Etching by Léonard Limosin, 25 x 18.4 P (New York; the four corners and right edge and bottom cut). Inscribed on a plaque at the top: LEONARD•/•LIMOSIN•1544; the upper part of the unique impression in New York is slightly misprinted.
Fig.E.93 (New York)
Robert-Dumesnil, V, 1841, 46-49, 2. Le Blanc, 1854-1890, II, 553, 2. Herbet, IV, 1900, 328 (1969, 178), 4. Zerner, 1969, L.L.4.
COLLECTION: New York, 37.42.23 (probably from the Ottley Collection; see Robert-Dumesnil, above, and Demartial, 1912, 20).
Demartial, 1912, 19, 22, 25.
Kusenberg, 1931, 115, 119.
Ross, 1938, 361.
Adhémar, 1938, 2, no. 4.
Fay, in EdF, 1972, 291, under no. 356, gave Walter Vitzhum’s opinion that the etching is related to a copy of a drawing by Rosso in the Biblioteca Marucelliana in Florence and my comments that the print is related to a stained glass window of 1542 from the church of Saint-Jean in Rouen and now in the Victoria and Albert Museum (Fig.E.93, Window) and that the print could be related to a (lost) French drawing by Rosso.
Baratte, 1993, 22.
The Last Supper drawing in Florence mentioned by Vitzhum is an original drawing by Rosso or a very good copy of lost drawing by him (Fig.D.40A). However, Limosin’s print is not derived from it; not a single motif in the one appears in the other. It is, however, true that the kinds of figures that are found in the drawing do closely resemble Limosin’s, and it is, therefore, very possible that his print is dependent on a lost drawing by Rosso. But that drawing would most likely have been one made in France, and not in Italy around 1529, which seems to be the date of the Marucelliana composition. Without this supposed French drawing by Rosso it is not possible to determine how much Limosin altered it, although it is probable that he changed it less than in the case of his Annunciation (Fig.E.90), where for reasons of decorum and a clear iconography, Rosso’s drawing (Fig.D.83) may have been thought to require significant alterations.
The Last Supper window of 1542 in the Victoria and Albert Museum (R.L. No. 1, Lent by Her Majesty the Queen) may not be specifically related to an earlier drawing from which the print of 1544 is derived. Perhaps this association should not even be suggested. The pose of Judas in the etching is similar to that of the apostle at the right in the window. Each work has a pitcher of somewhat the same design standing on the floor. And yet as a whole the window does not remind one of Rosso’s style. Nevertheless, realizing the degree of transformation that an image by Rosso might undergo in the hands of another artist, it may be advantageous to keep this Last Supper window in mind in case a work by Rosso does turn up that is more closely related to it.
Robert-Dumesnil pointed out that the overturned salt cellar by Judas in the print gives evidence of “un vieux peintre français” and noted the curiousness of this detail found together with thirteen people at a table.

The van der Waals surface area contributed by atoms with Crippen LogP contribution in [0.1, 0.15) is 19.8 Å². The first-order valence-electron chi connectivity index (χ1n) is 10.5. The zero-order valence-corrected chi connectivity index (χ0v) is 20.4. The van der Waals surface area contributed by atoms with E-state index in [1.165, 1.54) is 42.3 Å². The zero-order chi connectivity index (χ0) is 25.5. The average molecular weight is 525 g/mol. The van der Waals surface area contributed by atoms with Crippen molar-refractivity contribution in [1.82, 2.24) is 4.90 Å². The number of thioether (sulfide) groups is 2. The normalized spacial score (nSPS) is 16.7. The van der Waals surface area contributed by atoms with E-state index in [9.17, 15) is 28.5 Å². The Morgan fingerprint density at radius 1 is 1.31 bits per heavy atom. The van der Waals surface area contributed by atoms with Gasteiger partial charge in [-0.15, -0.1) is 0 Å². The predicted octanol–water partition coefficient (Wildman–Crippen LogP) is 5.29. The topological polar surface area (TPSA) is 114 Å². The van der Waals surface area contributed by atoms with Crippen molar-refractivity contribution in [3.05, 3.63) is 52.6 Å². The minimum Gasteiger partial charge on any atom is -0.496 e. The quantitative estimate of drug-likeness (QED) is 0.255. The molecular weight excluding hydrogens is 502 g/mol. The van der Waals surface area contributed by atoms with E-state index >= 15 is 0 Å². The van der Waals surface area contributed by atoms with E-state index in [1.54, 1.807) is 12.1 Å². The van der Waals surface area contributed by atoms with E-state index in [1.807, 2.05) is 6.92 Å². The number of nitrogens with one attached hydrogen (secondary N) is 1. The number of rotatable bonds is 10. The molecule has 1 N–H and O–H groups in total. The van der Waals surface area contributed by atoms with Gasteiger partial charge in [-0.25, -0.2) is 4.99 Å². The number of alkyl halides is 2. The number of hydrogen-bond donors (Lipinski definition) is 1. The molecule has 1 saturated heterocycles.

ENAMELS: Limosin? St. Petersburg, Hermitage, no. F-2638. 27 x 21, inscribed on a plaque at top: LL45. PROVENANCE: from the Chouvalov Collection, 1925.
LITERATURE: O. Dobroklonskaya, Painted Enamel of Limoges, XV & XVI Centuries, The State Ermitage Collection, Moscow, 1969, 13-14, Pl. 28, as shop of Léonard Limosin.
The enamel is the same size and shape (rectangular) as the etching and in the same direction, except for the animal on the dish in the center of the table. The compositions of the enamel and print are virtually identical, although a few details differ. Some of the apostles have halos in the enamel. The knife held by the apostle to the right of Christ is missing from the enamel. If the inscription is read correctly, the enamel was made the year after the etching. The plaque would seem to belong with the rectangular Kiss of Judas enamel at Écouen (see under E.95).
Limosin. Écouen, Château, Musée national de la Renaissance, Cl 904C (Fig.E.93, Enamel). Oval, 34 x 26, on inscription see below.
LITERATURE: Labord, Émaux, 1852, 177, n. 1, giving inscription at left edge as: Léonard L 1557. Du Sommerard, 1883, 363, no. 4619. Demartial, 1912, 22, Fig. 4, 22, 25.
From a photograph of this enamel in which a frame partially covers its edge what is visible of the inscription at the left edge reads: … EONA /…D•L /…57 (probably for: LEONA / R D • L/ 1557). This enamel is in the same direction as the etching and is derived from it. Although expanded at the sides and top to accommodate it to its oval format, the enameled scene is in some of its details closer to the Limosin print than is the enamel in the Hermitage. The apostle to the right of Christ holds a knife, and the overturned salt cellar is in the same place on the table. But here, also, some of the apostles have halos.